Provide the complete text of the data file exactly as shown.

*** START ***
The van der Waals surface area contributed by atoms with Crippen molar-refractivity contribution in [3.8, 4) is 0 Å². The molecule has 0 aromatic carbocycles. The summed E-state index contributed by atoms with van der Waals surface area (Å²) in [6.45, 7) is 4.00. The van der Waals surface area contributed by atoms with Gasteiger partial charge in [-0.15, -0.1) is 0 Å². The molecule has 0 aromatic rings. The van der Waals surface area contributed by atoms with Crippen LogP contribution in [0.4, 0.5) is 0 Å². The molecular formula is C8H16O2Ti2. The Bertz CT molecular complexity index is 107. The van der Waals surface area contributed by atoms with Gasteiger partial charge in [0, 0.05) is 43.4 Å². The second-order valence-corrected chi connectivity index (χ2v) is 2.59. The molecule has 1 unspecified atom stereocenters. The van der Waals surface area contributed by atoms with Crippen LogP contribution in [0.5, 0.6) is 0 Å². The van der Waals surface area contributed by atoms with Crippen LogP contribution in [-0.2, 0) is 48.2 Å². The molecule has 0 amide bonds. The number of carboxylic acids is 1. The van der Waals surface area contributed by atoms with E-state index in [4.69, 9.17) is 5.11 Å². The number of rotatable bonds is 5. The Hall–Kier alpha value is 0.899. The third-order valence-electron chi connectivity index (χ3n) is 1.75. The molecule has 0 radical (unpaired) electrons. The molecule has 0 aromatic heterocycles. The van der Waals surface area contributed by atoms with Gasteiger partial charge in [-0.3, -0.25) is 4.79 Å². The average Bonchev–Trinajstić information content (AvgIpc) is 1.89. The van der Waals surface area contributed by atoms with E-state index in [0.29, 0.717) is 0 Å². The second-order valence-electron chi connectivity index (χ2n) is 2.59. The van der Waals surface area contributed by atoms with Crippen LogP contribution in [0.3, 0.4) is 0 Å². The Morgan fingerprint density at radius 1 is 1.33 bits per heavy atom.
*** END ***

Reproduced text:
The van der Waals surface area contributed by atoms with Crippen molar-refractivity contribution in [3.8, 4) is 0 Å². The molecule has 0 aromatic carbocycles. The summed E-state index contributed by atoms with van der Waals surface area (Å²) in [6.45, 7) is 4.00. The van der Waals surface area contributed by atoms with Gasteiger partial charge in [-0.15, -0.1) is 0 Å². The molecule has 0 aromatic rings. The van der Waals surface area contributed by atoms with Crippen LogP contribution in [0.4, 0.5) is 0 Å². The molecular formula is C8H16O2Ti2. The Bertz CT molecular complexity index is 107. The van der Waals surface area contributed by atoms with Gasteiger partial charge in [0, 0.05) is 43.4 Å². The second-order valence-corrected chi connectivity index (χ2v) is 2.59. The molecule has 1 unspecified atom stereocenters. The van der Waals surface area contributed by atoms with Crippen LogP contribution in [0.5, 0.6) is 0 Å². The van der Waals surface area contributed by atoms with Crippen LogP contribution in [-0.2, 0) is 48.2 Å². The molecule has 0 amide bonds. The number of carboxylic acids is 1. The van der Waals surface area contributed by atoms with E-state index in [4.69, 9.17) is 5.11 Å². The number of rotatable bonds is 5. The Hall–Kier alpha value is 0.899. The third-order valence-electron chi connectivity index (χ3n) is 1.75. The molecule has 0 radical (unpaired) electrons. The molecule has 0 aromatic heterocycles. The van der Waals surface area contributed by atoms with Gasteiger partial charge in [-0.3, -0.25) is 4.79 Å². The average Bonchev–Trinajstić information content (AvgIpc) is 1.89. The van der Waals surface area contributed by atoms with E-state index in [0.29, 0.717) is 0 Å². The second-order valence-electron chi connectivity index (χ2n) is 2.59. The van der Waals surface area contributed by atoms with Crippen LogP contribution in [0.3, 0.4) is 0 Å². The Morgan fingerprint density at radius 1 is 1.33 bits per heavy atom.